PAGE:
One of the most common questions I’m asked by executive-level clients is “is a cover letter really necessary?” I can certainly see why they may think it’s not. These letters have gained a reputation for something employers don’t read, many candidates hate writing them, and a lot of people just don’t see the purpose. Though there are some valid points to these arguments, a cover letter is still a necessity.

To acknowledge the first part, studies show that about a third of readers admit they never read cover letters. Another third go back and read them if the resume captures their attention. The final third starts with the cover letter, and use it to decide if they should go on to read the resume. Of course, since you never know what category the person who receives your resume will fall into, it’s best to include a well-written cover letter.

The second challenge is that many people just hate writing cover letters! They spend all their time and energy putting a resume together, and the cover letter feels like an afterthought. The good news is that when it comes to these documents LESS IS MORE. Nobody wants to read a wordy letter, so the more concise it is, the more likely to capture someone’s attention. Three to four short paragraphs is all you need, and I often make one of these a bulleted highlights section.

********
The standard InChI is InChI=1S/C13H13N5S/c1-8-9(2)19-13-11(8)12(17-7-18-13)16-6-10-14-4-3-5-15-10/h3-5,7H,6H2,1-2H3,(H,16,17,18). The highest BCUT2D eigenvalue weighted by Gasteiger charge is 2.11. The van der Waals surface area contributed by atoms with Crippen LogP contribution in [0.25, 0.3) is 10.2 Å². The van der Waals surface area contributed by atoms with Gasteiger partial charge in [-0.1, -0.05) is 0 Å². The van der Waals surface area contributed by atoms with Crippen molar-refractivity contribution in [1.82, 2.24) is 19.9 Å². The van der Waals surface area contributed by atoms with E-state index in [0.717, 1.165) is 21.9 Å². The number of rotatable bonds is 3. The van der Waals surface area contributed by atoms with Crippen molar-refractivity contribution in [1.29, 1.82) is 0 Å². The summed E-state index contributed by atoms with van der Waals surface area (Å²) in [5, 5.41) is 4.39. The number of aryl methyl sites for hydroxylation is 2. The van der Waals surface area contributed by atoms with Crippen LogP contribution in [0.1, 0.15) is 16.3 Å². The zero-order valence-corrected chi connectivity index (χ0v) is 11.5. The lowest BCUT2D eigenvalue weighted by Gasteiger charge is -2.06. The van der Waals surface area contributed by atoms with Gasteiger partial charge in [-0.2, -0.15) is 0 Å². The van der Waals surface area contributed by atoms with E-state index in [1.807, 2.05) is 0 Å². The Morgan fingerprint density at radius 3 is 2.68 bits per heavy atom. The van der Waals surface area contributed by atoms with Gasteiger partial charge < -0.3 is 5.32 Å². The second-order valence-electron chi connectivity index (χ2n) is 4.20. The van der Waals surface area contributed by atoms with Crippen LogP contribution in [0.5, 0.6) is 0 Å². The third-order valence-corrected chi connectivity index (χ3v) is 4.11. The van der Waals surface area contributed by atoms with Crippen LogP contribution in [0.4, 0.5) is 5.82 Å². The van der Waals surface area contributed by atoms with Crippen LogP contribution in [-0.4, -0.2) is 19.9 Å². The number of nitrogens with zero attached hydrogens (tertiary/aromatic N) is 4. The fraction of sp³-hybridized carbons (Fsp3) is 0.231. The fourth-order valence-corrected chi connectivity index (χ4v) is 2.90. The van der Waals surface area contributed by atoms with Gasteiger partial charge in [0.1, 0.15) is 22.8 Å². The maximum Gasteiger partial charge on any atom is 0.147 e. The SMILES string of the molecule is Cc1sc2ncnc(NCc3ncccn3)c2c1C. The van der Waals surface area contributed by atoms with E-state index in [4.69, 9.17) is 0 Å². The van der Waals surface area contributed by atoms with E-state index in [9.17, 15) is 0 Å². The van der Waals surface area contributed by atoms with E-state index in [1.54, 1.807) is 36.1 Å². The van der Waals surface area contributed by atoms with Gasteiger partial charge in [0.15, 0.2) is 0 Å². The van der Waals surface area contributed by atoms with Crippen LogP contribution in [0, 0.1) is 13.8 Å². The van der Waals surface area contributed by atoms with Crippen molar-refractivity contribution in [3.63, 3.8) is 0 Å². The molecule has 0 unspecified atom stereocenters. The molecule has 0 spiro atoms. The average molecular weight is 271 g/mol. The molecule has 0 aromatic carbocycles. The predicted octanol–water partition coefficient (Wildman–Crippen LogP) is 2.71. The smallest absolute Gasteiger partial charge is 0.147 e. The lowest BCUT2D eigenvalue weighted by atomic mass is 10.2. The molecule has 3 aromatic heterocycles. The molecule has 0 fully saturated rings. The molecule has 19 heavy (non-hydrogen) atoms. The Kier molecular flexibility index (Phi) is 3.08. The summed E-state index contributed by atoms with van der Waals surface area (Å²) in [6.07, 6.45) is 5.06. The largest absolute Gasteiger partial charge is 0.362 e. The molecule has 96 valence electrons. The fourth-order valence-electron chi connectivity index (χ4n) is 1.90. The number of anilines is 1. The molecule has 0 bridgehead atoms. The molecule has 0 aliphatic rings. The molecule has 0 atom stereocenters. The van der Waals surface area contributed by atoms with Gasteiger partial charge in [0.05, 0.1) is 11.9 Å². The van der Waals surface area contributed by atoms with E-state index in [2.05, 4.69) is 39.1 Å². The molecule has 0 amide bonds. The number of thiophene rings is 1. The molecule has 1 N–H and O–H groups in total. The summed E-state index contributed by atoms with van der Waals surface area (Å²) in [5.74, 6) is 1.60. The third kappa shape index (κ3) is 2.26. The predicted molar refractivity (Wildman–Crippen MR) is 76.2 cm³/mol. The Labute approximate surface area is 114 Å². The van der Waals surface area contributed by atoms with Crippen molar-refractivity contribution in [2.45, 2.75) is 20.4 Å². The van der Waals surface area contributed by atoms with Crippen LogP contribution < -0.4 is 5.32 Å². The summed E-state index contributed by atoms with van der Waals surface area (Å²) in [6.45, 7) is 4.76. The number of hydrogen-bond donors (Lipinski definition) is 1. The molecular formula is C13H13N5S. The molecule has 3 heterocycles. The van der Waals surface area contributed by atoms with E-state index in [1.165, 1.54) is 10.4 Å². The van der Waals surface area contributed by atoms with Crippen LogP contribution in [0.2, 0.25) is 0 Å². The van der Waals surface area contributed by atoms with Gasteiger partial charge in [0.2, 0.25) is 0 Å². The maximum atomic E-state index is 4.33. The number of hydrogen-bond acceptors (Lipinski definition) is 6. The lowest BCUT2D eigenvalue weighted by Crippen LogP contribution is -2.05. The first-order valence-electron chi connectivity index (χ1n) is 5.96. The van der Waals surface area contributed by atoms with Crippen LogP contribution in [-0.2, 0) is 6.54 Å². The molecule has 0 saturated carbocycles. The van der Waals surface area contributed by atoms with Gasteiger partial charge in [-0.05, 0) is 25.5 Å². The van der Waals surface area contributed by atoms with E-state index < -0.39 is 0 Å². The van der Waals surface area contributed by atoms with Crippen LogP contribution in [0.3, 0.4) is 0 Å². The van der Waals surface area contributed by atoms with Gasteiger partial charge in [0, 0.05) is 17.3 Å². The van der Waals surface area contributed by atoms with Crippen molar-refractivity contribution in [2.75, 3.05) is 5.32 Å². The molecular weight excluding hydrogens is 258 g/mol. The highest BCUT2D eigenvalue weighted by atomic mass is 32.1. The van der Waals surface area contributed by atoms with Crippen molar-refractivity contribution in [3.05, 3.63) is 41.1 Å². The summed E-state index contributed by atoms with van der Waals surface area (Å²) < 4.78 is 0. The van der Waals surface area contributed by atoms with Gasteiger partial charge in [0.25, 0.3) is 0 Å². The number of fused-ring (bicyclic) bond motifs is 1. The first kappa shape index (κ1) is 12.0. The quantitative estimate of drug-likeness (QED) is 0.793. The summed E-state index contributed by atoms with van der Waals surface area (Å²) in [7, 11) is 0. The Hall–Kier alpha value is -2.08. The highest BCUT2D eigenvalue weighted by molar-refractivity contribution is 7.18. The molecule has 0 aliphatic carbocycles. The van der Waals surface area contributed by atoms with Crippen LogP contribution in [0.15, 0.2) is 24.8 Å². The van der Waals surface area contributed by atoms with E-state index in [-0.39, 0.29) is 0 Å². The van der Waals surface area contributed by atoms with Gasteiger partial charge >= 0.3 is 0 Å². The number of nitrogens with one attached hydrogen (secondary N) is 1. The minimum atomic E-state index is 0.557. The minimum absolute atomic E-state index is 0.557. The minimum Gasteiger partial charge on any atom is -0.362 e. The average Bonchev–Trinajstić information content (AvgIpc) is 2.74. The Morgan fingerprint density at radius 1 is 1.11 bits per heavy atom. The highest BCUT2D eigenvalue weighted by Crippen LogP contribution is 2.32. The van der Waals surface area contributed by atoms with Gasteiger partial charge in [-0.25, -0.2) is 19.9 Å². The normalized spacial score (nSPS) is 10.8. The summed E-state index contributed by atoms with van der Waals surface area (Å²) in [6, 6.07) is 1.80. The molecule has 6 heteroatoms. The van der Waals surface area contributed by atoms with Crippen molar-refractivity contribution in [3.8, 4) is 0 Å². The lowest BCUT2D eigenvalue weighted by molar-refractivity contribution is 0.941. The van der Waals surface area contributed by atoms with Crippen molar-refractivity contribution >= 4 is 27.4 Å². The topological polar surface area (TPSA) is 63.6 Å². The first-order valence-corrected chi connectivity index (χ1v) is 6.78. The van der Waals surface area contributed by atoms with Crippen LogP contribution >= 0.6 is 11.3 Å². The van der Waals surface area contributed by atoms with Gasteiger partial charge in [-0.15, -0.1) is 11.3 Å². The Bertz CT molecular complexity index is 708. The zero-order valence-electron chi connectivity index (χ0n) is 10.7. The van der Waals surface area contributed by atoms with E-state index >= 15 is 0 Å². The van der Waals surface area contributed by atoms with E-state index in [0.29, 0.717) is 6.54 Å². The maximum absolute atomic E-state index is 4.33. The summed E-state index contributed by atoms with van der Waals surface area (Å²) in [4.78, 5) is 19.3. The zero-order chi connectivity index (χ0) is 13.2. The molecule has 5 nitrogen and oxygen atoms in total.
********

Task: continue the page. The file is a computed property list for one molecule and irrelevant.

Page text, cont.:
Still, if someone clearly states their qualifications on the resume, who cares about the cover letter? With so much competition for each job, employers are bound to have multiple candidates with the same skill set. The cover letter provides an additional opportunity to explain why you should be considered. If this is what it comes down to, the person who expressed their interest in the organization will get an interview over the person who used a boilerplate letter (or worse, didn’t include one at all).

Consider this true story: Michelle Obama was called in for an interview with the City of Chicago after Valerie Jarrett read her cover letter. She was impressed with her story – the fact that she wanted to leave a high-powered law firm to serve the city. This type of detail could not have been brought out in the resume.

Just remember, the first draft is the hardest part of writing a cover letter. Once you have a template created, you’ll only need to tweak a few sentences to customize it for each organization.

Author's Bio: 

Charlotte Weeks, CCMC, NCRW, CPRW is a professional career coach and resume writer. She has a background in human resources and is president of The National Resume Writers’ Association. Ms. Weeks specializes in executives and senior-level business professionals, providing them with all the tools necessary to succeed in their careers. For more information, visit: